Ludgate hill (United Kingdom) (search for this): chapter 13
me like lightning, or looked upon my map, and saw the whole land so intersected with roads and canals that it looked like an anatomy, my head has grown giddy with the vain effort to trace out a comparison with the country I had just left, and account, even partially, for the overwhelming difference. . . . . Yesterday morning I came early to Bath,. . . . and at five in the evening took my seat in the mail-coach, which, this morning at eight, landed me safely in the London Coffee-House, Ludgate Hill, without the least curiosity to see the great show of the queen's funeral, which all the city has gone out in the mud and fog to gaze at. Queen Charlotte, wife of George III. The first thing I asked for was, of course, my letters. . . . . None are so late as the one I received from you at Lisbon, just before I left;. . . . still I am extremely anxious to receive later accounts, which will tell me the effect cold weather may have produced on my mother's very feeble health. I sha
Lisbon, Grafton County, New Hampshire (New Hampshire, United States) (search for this): chapter 13
alleyrand. return to London. Lord Holland. Sir J. MacKINTOSHintosh. John Allen. Lord Brougham. Hatfield. Woburn. Cambridge. To Mr. Elisha Ticknor. Lisbon, November 4, 1818. . . . . Your letter, my dear father, has much alarmed me about my mother. . . . I pray you to speak on this subject with perfect plainness tember 13. Yesterday I received, my dearest father, yours of September 30. I cannot tell you what a consolation it was to me to hear that my mother is better. Lisbon itself looks brighter with my brightened thoughts, and even the sad, rainy weather is less tiresome. I hope a packet will sail the 16th. If it does, I shall set off at once. To Mr. Elisha Ticknor. London, December 2, 1818. I wrote to you, dearest father and mother, on the 20th of last month, from Lisbon. The day after, I sailed in the packet and came to anchor in Falmouth Harbor on the evening of the 28th;. . . . and as I once more put my foot upon kindred ground, I could have fa
Ramsgate (United Kingdom) (search for this): chapter 13
ies', where I dined with Humboldt, Lafayette, and De Pradt the same evening, and who would have enjoyed it prodigiously. But the first house at which I dined in England was Lord Holland's, where I met Tierney, Mackintosh, and some other of the leading Whigs, to whom I told it amidst great laughter. Two or three times afterwards, when I met Sir James Mackintosh, he spoke of Talleyrand, and always called him le petit moyen. Journal. On the 18th of January, 1819, I came to London [from Ramsgate], by the way of Canterbury, getting thus a view of the agricultural prospects in the county of Kent, and struck for the third time with the bustle which, from so far, announces the traveller's approach to the largest and most active capital in Europe. . . . . I went to see the kind and respectable Sir Joseph Banks several times, and renewed my acquaintance with the Marquess of Lansdowne, passed a night with my excellent friend Mr. Vaughan, etc. . . . . I found here, too, Count Funchal,.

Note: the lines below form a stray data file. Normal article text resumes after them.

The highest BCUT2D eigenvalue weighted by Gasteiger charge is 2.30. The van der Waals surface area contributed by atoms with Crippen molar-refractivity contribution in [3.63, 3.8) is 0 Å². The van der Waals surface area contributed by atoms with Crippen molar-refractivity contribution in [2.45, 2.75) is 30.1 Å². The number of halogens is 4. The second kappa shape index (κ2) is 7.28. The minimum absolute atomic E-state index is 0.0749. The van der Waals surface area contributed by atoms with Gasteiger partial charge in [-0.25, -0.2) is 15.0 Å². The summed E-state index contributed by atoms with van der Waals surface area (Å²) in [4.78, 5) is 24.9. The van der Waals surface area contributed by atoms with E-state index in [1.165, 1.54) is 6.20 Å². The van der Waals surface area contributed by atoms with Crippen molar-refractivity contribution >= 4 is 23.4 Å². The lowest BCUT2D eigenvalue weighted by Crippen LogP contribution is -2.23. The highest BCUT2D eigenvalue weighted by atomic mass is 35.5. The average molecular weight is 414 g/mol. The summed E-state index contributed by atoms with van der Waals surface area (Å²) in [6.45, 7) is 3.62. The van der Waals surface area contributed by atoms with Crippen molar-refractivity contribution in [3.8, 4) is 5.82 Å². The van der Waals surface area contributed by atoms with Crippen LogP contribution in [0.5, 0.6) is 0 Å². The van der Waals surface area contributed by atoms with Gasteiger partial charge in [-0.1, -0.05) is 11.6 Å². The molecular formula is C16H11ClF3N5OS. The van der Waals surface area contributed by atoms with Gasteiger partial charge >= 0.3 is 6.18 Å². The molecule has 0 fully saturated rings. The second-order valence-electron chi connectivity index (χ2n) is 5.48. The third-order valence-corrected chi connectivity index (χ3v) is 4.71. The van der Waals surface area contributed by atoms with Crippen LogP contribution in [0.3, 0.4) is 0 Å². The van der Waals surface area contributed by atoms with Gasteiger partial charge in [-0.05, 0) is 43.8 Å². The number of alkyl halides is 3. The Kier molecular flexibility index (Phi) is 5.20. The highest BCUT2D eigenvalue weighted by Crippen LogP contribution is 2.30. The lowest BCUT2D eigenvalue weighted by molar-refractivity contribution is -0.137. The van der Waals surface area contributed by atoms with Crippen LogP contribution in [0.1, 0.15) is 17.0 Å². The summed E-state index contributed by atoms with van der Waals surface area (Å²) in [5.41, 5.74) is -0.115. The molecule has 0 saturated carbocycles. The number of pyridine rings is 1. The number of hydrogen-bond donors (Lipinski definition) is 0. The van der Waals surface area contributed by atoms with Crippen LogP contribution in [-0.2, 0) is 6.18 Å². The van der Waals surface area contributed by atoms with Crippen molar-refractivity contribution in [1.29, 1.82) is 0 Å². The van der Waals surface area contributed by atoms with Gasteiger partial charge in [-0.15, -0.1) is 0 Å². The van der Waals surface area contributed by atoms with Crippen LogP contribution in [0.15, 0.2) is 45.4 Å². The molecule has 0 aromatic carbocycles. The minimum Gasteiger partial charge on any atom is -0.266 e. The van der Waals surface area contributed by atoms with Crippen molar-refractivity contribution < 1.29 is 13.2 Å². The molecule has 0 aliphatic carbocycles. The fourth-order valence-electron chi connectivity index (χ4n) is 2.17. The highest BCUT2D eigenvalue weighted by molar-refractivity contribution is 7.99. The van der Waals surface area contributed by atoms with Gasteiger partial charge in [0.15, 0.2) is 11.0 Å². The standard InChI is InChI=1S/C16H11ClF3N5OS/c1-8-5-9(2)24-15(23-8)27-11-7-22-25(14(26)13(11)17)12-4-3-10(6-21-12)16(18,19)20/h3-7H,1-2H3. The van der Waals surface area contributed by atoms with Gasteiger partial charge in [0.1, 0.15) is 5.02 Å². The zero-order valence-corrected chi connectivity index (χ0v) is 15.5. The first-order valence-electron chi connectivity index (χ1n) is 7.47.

Bedford (United Kingdom) (search for this): chapter 13
gives every winter, in compliance with ancient usage, to the respectable families in the county, besides being at home, as it is called, one evening in every week to any who are disposed to come and dance without show or ceremony. . . . . The evening to me was delightful. I liked this sort of hospitality, which is made to embrace a whole county. The next morning I came back to London,. . . . and the following day early set off for the North. I went, however, at first, no farther than Bedfordshire, where I passed three days at the splendid seat of the Duke of Bedford. The entrance to Woburn Abbey is by a Roman gateway opening into the park, through which you are conducted, by an avenue of venerable elms, through fine varieties of hill and dale, woodland and pasture, and by the side of streamlets and little lakes, above three miles. . . . . I arrived late in the afternoon. . . . . At half past 6 Lord John Russell, who had just returned from shooting, made me a visit, and carried m
Bedford, Mass. (Massachusetts, United States) (search for this): chapter 13
embrace a whole county. The next morning I came back to London,. . . . and the following day early set off for the North. I went, however, at first, no farther than Bedfordshire, where I passed three days at the splendid seat of the Duke of Bedford. The entrance to Woburn Abbey is by a Roman gateway opening into the park, through which you are conducted, by an avenue of venerable elms, through fine varieties of hill and dale, woodland and pasture, and by the side of streamlets and little fish-ponds, greenhouses, the gardens, tennis-court, riding-school, etc., and a gallery containing a few antiques that are curious, especially the immense Lanti vase, which has been much talked about, and well deserves it. . . . . The Duke of Bedford is now about fifty-five, a plain, unpretending man in his manner, reserved in society, but talking well when alone, and respectable in debate in the House of Peers; a great admirer of the fine arts, which he patronizes liberally; and, finally, o
1 2 3 4 5 6 ...